Year after year, more business goes online — from shopping, to marketing, and yes, consulting.
In certain ways, competition has increased, because there are more freelancers offering similar services. But in other ways, there is more opportunity than ever before for freelancers with quality services. One issue that I’ve noticed getting “worse”, however, is the number of clients who expect a “free” consultation from potential service providers; while sometimes this can be a fair request, in most cases it is not.
“There is a correlation between how foolish a man is and how tolerant he is of people who waste his time.”
― Mokokoma Mokhonoana
In American vernacular, doing this is what I’d refer to as a dick move. Allow me to explain:
Unlike salaried full-time employees, every minute you request (or demand) from a consultant without paying him is money lost — especially when you’re only looking for short-term work. Several times, I’ve literally been 30 minutes into a “free consultation” only to discover that a client only has a budget to hire me for a few hours! To restate the obvious… consulting is how he makes his living. You are therefore stealing from him.
Consider the example of lawyers: for centuries, they’ve probably been some of the most highly paid freelancers. They have a niche skill — or law license — meaning that many times, clients have no choice but to hire them. And, lawyers only need to land around maybe a single client each month to make pretty good money all year long. Why? Because every client a lawyer gains turns into a “retainer” of thousands of dollars. And its up to the lawyer when to pull funds from that balance, anytime he clocks time. It doesn’t get much better than this!
So naturally, offering a 15-30 minute “free” consultation sometimes makes sense to lawyers. After all, the ROI on landing a new client is thousands of dollars, so even if they waste several hours each month on free consultations, it is financially more than worth it most of the time. (In fact, many successful lawyers do not even offer free consultations and actually charge for an initial consultation to avoid wasting their time.)
Now, let’s head back over to online consultants. In most cases, we are talking about service providers like web designers, digital marketers, SEO consultants, copywriters, business planners, and other related fields.
What do most online consultants have in common? Their clients need ANALYSIS along with (or many times seperate from) actual deliverables, like an improved website or strategic plan for the future. Such research and discovery usually requires HOURS of time to do properly, when talking about things like performance, security, conversions, usability, and beyond…
When you ask these freelancers for a “free” consultation, what you’re really asking for is free work. And what this immediately signals to experienced consultants is that:
1. You’re cheap.
2. You’re window shopping.
3. You’re not respectful of their time.
Over the years, I’ve received hundreds of requests that go something like this:
“Hey Jesse. Here is my website URL. Take a look and let me know why it’s loading slowly and if you’d be able to fix it. Also, please tell me exactly how much time and money it will cost to achieve a 95% score on Google PageSpeed.”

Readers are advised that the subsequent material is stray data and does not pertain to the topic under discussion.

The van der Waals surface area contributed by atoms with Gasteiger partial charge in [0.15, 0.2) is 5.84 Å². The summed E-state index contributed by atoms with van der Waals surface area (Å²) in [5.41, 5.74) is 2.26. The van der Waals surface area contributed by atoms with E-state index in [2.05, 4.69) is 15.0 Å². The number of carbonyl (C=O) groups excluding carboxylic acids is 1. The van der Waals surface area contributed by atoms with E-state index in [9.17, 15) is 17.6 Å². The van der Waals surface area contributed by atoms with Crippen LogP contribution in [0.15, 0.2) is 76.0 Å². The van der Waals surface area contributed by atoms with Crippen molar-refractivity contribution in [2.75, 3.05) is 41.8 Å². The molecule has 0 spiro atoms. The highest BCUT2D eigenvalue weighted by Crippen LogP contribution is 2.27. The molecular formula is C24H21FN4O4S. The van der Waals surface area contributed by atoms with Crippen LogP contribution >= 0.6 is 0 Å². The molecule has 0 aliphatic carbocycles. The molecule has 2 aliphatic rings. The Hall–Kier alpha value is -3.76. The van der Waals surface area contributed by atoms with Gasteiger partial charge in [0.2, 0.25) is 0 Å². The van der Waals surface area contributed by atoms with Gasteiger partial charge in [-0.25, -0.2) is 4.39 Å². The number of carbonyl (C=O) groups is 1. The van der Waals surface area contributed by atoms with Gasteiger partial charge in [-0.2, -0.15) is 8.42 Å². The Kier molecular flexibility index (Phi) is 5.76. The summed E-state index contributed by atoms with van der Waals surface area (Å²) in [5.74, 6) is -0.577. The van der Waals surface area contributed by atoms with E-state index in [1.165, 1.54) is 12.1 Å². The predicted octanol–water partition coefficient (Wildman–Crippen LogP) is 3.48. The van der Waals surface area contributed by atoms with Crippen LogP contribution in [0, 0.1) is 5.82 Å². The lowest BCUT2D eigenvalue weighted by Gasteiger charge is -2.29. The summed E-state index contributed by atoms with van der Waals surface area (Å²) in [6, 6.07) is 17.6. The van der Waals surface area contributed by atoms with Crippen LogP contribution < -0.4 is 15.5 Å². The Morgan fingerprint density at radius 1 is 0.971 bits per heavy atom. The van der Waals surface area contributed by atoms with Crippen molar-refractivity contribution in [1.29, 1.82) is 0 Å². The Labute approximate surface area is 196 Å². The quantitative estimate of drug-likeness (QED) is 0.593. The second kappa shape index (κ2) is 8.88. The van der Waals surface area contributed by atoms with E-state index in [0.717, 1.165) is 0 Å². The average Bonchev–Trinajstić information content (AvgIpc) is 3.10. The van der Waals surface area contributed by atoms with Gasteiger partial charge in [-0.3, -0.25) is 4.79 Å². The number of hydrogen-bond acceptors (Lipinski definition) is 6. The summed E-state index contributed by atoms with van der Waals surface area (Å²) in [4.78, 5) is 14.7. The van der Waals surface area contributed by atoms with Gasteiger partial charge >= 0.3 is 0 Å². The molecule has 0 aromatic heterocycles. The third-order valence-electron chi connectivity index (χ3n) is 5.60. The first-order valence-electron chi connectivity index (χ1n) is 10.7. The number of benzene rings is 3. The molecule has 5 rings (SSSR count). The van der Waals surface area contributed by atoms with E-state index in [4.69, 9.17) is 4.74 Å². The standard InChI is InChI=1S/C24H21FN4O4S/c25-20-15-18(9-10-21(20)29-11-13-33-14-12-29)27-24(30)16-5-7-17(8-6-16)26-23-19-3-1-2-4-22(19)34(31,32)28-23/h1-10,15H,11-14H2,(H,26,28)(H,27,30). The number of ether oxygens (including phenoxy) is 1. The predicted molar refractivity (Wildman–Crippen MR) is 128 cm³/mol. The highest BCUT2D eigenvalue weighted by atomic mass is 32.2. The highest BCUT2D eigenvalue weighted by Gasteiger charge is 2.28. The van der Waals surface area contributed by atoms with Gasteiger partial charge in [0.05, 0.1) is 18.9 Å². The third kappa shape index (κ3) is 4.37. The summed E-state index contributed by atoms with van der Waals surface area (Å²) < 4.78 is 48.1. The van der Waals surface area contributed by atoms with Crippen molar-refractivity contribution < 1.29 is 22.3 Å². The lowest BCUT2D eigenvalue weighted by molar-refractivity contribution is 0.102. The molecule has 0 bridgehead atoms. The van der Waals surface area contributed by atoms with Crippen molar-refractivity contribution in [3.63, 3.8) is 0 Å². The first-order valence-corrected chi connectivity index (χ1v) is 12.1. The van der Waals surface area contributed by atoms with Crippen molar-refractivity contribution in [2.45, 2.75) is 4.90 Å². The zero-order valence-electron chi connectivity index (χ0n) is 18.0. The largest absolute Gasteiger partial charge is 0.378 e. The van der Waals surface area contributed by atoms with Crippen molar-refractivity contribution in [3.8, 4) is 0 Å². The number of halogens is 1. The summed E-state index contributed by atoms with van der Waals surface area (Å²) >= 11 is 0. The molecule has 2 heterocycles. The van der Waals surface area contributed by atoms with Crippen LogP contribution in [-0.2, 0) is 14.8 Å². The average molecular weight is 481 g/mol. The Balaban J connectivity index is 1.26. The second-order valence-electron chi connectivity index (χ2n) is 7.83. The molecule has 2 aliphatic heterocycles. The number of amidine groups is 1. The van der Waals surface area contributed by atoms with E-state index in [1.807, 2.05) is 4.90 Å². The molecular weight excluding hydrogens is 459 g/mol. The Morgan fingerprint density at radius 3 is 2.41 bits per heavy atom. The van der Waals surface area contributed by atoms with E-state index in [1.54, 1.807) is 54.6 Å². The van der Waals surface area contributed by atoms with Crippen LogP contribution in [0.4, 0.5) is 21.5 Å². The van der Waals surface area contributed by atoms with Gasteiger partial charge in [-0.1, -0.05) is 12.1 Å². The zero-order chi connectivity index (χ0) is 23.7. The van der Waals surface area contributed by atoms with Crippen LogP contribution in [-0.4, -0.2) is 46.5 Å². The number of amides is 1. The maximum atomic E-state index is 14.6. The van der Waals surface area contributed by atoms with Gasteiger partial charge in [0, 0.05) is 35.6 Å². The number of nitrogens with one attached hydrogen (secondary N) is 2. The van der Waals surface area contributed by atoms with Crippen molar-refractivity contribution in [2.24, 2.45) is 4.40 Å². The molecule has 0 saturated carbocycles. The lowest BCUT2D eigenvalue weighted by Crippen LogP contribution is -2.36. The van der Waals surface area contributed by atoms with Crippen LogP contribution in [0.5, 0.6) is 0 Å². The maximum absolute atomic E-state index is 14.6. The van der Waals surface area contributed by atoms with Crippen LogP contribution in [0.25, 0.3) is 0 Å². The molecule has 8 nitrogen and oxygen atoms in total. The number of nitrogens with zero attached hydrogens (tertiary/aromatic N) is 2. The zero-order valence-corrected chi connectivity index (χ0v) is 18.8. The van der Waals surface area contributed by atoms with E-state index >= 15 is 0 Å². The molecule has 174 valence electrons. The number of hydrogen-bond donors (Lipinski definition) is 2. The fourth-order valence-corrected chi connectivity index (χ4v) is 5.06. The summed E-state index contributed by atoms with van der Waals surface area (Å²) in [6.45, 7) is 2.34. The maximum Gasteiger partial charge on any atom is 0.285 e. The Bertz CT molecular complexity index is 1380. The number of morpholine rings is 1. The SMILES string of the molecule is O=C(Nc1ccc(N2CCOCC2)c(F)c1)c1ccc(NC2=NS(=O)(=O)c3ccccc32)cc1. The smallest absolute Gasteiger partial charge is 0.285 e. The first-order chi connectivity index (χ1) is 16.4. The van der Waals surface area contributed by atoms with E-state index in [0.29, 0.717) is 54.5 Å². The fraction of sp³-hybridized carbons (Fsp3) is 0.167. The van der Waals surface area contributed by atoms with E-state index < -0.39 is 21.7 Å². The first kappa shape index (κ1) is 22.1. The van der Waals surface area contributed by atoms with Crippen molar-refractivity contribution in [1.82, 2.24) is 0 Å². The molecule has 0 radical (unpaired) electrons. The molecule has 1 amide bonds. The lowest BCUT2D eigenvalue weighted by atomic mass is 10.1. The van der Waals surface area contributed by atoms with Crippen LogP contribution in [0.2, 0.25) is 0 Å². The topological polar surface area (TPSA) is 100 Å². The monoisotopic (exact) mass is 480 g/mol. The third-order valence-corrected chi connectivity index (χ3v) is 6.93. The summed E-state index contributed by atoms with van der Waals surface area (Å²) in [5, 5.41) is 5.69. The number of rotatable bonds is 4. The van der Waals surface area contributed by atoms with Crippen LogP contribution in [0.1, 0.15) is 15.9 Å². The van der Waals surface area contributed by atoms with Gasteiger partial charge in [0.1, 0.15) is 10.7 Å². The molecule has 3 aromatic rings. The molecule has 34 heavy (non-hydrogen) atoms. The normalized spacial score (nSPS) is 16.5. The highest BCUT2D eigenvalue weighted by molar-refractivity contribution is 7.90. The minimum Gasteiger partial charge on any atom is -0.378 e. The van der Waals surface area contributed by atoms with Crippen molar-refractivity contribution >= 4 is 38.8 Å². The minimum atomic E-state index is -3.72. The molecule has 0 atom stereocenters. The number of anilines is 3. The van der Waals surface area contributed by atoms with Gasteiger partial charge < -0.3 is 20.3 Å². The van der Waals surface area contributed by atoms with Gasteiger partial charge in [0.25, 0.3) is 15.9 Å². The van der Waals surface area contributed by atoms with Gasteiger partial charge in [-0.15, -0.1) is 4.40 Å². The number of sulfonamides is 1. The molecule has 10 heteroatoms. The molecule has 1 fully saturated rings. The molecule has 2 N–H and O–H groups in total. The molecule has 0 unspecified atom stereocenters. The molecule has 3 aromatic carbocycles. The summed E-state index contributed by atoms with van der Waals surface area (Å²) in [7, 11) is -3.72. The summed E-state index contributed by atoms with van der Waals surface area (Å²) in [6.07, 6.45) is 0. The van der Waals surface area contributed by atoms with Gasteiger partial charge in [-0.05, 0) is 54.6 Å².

There are so many problems here, it’s hard to extract them all.
What clients are asking for here is not only free analysis (auditing), but specifics in terms of time and budget… all while totally wasting and disrespecting the time of the consultant in the first place.
Part of this depends on your niche, of course. If you’re a freelance programmer that specializes in a niche language like Python, for example, and a client is asking for a free consultation that could lead to several years of ongoing work, it’s much more justifiable in that case — plus, you know that in such a case, clients must be “serious” because they already know what Python is and that they need a Python programmer (…another good reason to niche down into specialties as much as possible — but then again, you’re not a consultant in that case).
But if your real goal in asking for a free consultation is to test a consultant’s reputation and expertise, there are other ways to do this that do not take advantage of them — and set the relationship off on the right foot. For example, if you’re hiring freelancers on marketplaces like Upwork, simply check their past reviews and projects. You can also Google their name and associated companies and see if you like their style and offerings. You can even ask them for a link to their design portfolio or successful case studies. Or, if you really want to know a few specific things to see if the consultant is aware of them, then say something like below:
“Thanks for your time. I’m serious about this project and have XYZ budget over the next few months. If you don’t mind I’d like to briefly ask you a few questions, so we can both determine if this is a good match. I’d be happy to pay your hourly fee for an initial phone call or brief analysis if you offer these. Is that okay?”
Now doesn’t that sound infinitely better? You’re now showing consultants that you respect their time, that you’re not window shopping, but that you have an idea of what you need and want to make sure both parties are a good match for each other — all things that reputable consultants would be more than happy to see.
The problem, of course, is that so many clients truly are:
2. Window shopping.
3. Not respectful of time.
…which is why they are acting like that to begin with.
The more generic the skill (and project), the worse this tends to be — often because it signals inexperienced and unprofessional clientele. But if you want to impress high quality consultants and improve the long-term relationships and reputation of your business, kindly consider these sentiments!
Tags: FreelancingLast modified: 10 Oct, 2019
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